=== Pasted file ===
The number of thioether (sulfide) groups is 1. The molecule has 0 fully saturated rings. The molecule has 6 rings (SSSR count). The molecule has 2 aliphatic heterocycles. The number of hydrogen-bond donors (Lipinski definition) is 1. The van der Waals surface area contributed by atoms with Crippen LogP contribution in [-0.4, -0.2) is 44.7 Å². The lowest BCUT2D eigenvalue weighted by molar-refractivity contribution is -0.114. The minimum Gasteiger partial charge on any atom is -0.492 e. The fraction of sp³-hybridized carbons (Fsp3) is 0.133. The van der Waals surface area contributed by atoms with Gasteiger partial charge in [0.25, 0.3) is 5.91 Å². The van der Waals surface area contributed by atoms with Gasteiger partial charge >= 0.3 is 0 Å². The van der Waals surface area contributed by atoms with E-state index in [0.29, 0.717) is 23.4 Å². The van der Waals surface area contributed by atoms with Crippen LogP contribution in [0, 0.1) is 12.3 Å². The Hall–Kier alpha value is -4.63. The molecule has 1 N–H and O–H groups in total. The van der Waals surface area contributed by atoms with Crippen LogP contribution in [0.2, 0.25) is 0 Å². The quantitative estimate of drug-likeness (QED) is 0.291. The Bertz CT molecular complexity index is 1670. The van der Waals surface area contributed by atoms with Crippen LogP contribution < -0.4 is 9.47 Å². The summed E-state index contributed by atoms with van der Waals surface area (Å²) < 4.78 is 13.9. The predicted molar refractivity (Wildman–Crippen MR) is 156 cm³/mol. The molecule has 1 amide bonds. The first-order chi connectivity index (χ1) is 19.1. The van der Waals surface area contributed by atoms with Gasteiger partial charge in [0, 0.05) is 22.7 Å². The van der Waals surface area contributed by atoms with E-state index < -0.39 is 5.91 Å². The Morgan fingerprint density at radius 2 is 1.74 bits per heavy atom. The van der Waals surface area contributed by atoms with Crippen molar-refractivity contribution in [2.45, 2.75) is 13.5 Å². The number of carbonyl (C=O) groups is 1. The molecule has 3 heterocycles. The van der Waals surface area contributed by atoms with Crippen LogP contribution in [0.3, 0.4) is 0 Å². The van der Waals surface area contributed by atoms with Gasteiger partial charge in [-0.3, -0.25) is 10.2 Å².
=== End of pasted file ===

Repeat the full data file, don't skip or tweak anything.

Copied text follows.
The number of thioether (sulfide) groups is 1. The molecule has 0 fully saturated rings. The molecule has 6 rings (SSSR count). The molecule has 2 aliphatic heterocycles. The number of hydrogen-bond donors (Lipinski definition) is 1. The van der Waals surface area contributed by atoms with Crippen LogP contribution in [-0.4, -0.2) is 44.7 Å². The lowest BCUT2D eigenvalue weighted by molar-refractivity contribution is -0.114. The minimum Gasteiger partial charge on any atom is -0.492 e. The fraction of sp³-hybridized carbons (Fsp3) is 0.133. The van der Waals surface area contributed by atoms with Gasteiger partial charge in [0.25, 0.3) is 5.91 Å². The van der Waals surface area contributed by atoms with Gasteiger partial charge >= 0.3 is 0 Å². The van der Waals surface area contributed by atoms with E-state index in [0.29, 0.717) is 23.4 Å². The van der Waals surface area contributed by atoms with Crippen LogP contribution in [0, 0.1) is 12.3 Å². The Hall–Kier alpha value is -4.63. The molecule has 1 N–H and O–H groups in total. The van der Waals surface area contributed by atoms with Crippen LogP contribution in [0.2, 0.25) is 0 Å². The quantitative estimate of drug-likeness (QED) is 0.291. The Bertz CT molecular complexity index is 1670. The van der Waals surface area contributed by atoms with Crippen LogP contribution < -0.4 is 9.47 Å². The summed E-state index contributed by atoms with van der Waals surface area (Å²) < 4.78 is 13.9. The predicted molar refractivity (Wildman–Crippen MR) is 156 cm³/mol. The molecule has 1 amide bonds. The first-order chi connectivity index (χ1) is 19.1. The van der Waals surface area contributed by atoms with Gasteiger partial charge in [0, 0.05) is 22.7 Å². The van der Waals surface area contributed by atoms with E-state index < -0.39 is 5.91 Å². The Morgan fingerprint density at radius 2 is 1.74 bits per heavy atom. The van der Waals surface area contributed by atoms with Crippen molar-refractivity contribution in [2.45, 2.75) is 13.5 Å². The number of carbonyl (C=O) groups is 1. The molecule has 3 heterocycles. The van der Waals surface area contributed by atoms with Crippen LogP contribution in [0.3, 0.4) is 0 Å². The van der Waals surface area contributed by atoms with Gasteiger partial charge in [-0.3, -0.25) is 10.2 Å².